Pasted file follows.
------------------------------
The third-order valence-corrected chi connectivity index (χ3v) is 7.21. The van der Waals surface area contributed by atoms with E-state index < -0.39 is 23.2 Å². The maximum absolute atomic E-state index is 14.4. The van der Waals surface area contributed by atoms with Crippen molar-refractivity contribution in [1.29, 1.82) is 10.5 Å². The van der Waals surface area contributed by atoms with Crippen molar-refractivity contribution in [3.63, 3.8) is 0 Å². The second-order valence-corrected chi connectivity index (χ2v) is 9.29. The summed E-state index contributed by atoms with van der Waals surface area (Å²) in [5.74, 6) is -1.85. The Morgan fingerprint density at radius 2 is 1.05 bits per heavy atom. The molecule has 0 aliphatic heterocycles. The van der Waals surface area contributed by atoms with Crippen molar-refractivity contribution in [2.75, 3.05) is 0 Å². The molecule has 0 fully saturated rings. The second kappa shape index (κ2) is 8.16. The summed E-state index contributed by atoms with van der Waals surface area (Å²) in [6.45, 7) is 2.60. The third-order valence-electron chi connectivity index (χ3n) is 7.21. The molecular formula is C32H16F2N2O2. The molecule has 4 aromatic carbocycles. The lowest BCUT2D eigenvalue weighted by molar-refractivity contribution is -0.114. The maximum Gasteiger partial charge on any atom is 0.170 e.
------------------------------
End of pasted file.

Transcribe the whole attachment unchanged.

The third-order valence-corrected chi connectivity index (χ3v) is 7.21. The van der Waals surface area contributed by atoms with E-state index < -0.39 is 23.2 Å². The maximum absolute atomic E-state index is 14.4. The van der Waals surface area contributed by atoms with Crippen molar-refractivity contribution in [1.29, 1.82) is 10.5 Å². The van der Waals surface area contributed by atoms with Crippen molar-refractivity contribution in [3.63, 3.8) is 0 Å². The second-order valence-corrected chi connectivity index (χ2v) is 9.29. The summed E-state index contributed by atoms with van der Waals surface area (Å²) in [5.74, 6) is -1.85. The Morgan fingerprint density at radius 2 is 1.05 bits per heavy atom. The molecule has 0 aliphatic heterocycles. The van der Waals surface area contributed by atoms with Crippen molar-refractivity contribution in [2.75, 3.05) is 0 Å². The molecule has 0 fully saturated rings. The second kappa shape index (κ2) is 8.16. The summed E-state index contributed by atoms with van der Waals surface area (Å²) in [6.45, 7) is 2.60. The third-order valence-electron chi connectivity index (χ3n) is 7.21. The molecular formula is C32H16F2N2O2. The molecule has 4 aromatic carbocycles. The lowest BCUT2D eigenvalue weighted by molar-refractivity contribution is -0.114. The maximum Gasteiger partial charge on any atom is 0.170 e.